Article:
Drinking: Housed in a roomy railway arch near the station, Mother Kelly’s is a bottle shop and taproom with nearly 30 beers to tipple your fancy. On the far side of the Pleasure Gardens is The Black Dog, a historic pub offering seasonal food and drink, with a handsome stained-glass bar. If you can find it through the construction work, get your sea legs under the table at the Battersea Barge and settle in for the night.
Nightlife: The area is known for its LGBT+-friendly bars and clubs. Eagle London is a late-night bar with lounge areas, pool tables, a garden and a host of shows and club nights. The Royal Vauxhall Tavern is an iconic and still fiercely independent London venue, famous for its cabaret acts and wild clientele.
Entertainment and culture: The Tea House Theatre is based in a Victorian pub. Alongside tea and cakes, it has a programme of plays, singalongs, poetry evenings and public debating nights. Damien Hirst’s Newport Street Gallery presents work from his collection, along with exhibitions curated by the artist himself. Tate Britain, with its world-renowned permanent collection and blockbuster exhibitions, is just across the river.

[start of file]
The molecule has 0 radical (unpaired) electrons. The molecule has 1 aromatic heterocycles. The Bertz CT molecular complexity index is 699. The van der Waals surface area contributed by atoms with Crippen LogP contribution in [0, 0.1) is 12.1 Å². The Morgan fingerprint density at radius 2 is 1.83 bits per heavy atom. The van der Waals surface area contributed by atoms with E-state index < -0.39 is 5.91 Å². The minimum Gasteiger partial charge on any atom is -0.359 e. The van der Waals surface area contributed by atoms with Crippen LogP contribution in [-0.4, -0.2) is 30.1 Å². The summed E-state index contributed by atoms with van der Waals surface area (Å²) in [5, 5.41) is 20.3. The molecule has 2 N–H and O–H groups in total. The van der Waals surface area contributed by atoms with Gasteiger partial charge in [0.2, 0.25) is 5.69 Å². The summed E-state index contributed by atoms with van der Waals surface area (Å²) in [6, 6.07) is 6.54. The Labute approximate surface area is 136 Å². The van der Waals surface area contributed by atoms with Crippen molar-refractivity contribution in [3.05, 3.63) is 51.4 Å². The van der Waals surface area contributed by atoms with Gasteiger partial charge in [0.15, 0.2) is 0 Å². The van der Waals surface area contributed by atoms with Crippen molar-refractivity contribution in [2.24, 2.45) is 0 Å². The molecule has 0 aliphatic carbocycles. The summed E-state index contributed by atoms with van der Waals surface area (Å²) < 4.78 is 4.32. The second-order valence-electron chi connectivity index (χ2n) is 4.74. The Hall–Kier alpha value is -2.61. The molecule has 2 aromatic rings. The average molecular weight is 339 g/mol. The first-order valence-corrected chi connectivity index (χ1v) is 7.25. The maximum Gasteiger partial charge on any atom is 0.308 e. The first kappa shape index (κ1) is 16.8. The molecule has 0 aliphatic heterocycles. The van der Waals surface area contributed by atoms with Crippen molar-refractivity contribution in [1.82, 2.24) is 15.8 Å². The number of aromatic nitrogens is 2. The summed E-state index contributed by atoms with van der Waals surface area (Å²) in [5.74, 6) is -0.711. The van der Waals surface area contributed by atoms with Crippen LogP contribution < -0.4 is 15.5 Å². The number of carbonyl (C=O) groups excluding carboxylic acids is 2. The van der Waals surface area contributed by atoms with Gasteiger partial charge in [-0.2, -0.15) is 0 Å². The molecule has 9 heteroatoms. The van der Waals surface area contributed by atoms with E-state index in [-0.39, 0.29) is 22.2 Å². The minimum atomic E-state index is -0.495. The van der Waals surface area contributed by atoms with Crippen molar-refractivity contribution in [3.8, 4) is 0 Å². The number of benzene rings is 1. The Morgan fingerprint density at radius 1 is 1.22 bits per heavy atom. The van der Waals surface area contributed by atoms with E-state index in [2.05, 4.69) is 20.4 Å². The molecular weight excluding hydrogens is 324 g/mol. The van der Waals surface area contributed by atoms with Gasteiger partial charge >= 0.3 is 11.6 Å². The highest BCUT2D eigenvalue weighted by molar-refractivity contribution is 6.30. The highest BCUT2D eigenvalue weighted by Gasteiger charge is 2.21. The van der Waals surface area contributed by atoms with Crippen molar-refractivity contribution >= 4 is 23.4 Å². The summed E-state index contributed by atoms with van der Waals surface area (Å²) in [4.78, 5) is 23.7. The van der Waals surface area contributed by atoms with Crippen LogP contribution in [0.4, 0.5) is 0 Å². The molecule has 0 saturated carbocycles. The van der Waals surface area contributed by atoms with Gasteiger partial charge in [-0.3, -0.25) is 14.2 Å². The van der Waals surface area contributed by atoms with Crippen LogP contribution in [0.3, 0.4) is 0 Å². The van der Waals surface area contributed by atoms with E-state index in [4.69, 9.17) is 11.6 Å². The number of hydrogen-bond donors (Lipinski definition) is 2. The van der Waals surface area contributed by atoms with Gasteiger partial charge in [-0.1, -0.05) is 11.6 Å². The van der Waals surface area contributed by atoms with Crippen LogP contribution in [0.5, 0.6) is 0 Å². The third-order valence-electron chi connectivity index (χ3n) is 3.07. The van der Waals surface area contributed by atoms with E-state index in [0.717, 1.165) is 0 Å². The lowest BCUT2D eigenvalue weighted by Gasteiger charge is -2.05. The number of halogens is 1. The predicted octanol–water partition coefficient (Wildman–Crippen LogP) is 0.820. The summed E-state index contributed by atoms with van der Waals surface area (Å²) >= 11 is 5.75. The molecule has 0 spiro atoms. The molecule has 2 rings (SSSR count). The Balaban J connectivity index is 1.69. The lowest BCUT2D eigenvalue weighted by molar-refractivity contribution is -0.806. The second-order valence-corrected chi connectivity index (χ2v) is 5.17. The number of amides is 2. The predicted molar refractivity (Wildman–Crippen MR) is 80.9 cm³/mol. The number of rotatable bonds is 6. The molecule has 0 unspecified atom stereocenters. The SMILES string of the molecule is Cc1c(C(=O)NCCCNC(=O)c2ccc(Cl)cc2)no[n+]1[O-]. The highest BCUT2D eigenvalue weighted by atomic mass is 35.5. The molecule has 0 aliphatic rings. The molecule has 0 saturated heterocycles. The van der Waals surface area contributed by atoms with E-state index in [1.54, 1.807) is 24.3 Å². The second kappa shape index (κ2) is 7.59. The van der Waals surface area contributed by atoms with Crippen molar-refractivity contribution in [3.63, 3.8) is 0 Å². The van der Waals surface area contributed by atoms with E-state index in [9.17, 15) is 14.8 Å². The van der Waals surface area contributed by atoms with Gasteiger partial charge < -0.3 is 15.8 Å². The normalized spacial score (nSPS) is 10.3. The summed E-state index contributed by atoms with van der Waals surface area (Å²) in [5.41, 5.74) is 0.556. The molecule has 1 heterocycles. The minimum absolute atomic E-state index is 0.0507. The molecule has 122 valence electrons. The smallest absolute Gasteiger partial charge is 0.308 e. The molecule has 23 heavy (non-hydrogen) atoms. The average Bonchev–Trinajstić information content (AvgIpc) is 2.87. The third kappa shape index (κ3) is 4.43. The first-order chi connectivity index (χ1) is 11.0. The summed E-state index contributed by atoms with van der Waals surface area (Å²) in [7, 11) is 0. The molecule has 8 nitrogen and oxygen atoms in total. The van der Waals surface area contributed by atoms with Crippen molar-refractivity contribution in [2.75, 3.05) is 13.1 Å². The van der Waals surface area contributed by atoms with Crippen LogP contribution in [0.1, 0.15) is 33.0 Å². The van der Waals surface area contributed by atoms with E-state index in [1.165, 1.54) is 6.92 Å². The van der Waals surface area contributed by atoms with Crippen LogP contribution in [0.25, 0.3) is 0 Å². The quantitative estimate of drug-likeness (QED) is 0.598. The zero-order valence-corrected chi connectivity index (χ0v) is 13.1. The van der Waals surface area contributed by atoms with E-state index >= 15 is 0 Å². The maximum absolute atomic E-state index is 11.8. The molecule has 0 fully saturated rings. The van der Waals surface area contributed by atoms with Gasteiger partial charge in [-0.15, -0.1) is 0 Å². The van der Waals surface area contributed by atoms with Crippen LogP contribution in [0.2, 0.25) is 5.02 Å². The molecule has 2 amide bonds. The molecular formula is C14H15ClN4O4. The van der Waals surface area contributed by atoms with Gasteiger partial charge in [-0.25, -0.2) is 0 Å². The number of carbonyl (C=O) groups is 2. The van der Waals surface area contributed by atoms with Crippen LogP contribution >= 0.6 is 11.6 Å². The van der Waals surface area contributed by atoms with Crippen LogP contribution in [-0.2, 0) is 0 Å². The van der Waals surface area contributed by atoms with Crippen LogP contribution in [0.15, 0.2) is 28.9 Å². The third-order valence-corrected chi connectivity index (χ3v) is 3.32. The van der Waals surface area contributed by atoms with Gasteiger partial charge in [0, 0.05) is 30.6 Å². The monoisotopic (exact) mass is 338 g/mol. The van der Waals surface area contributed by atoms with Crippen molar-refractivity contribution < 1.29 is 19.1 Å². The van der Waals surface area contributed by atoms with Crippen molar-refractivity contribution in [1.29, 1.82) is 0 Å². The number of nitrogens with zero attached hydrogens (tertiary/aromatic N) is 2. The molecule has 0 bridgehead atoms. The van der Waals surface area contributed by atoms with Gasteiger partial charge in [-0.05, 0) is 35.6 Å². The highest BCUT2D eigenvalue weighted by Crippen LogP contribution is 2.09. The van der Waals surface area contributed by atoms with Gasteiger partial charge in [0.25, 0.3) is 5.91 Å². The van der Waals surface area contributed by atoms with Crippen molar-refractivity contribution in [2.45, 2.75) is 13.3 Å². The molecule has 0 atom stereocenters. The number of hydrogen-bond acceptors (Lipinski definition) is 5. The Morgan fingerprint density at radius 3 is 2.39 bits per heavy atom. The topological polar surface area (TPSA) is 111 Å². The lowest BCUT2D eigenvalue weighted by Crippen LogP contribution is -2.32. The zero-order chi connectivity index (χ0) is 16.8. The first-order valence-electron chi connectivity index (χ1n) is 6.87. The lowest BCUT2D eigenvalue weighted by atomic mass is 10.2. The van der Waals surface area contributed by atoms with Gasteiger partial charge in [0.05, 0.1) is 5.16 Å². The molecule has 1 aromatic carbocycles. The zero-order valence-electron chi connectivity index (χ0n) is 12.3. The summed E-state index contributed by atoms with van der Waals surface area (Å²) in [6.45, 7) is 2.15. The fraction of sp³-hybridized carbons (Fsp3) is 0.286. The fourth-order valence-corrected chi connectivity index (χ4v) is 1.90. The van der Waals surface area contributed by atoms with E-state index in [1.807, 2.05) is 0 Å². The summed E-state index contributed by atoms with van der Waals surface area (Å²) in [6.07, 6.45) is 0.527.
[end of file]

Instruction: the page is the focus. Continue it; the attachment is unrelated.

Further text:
Events: Vauxhall Pleasure Gardens hosts the St George’s Festival each April, with battling knights in armour, lots of mead and a dog show on the Sunday. Love Vauxhall organise events throughout the year, including Bearpit Karaoke in the Pleasure Gardens during the summer months.
- Vauxhall City Farm began life 35 years ago, when a group of architects squatting at St Oswald’s Place took over a small vacant plot. Now based in Vauxhall Pleasure Gardens and caring for more than 100 animals, it provides city kids with the chance to interact with country life.
- New Convent Garden Market is for wholesalers, but you can visit the Flower Market for £5. Best to get there between 10am and midday when it’s quieter.
- Go chuck an axe at Whistle Punks Axe Throwing in an arch under the train track. It’s popular with work parties and perhaps even bosses too.
- Vauxhall Climbing Centre is a colourful series of walls under the railway with options for all ages, right down to ‘Rock Tots’ classes for kids aged one to four years old.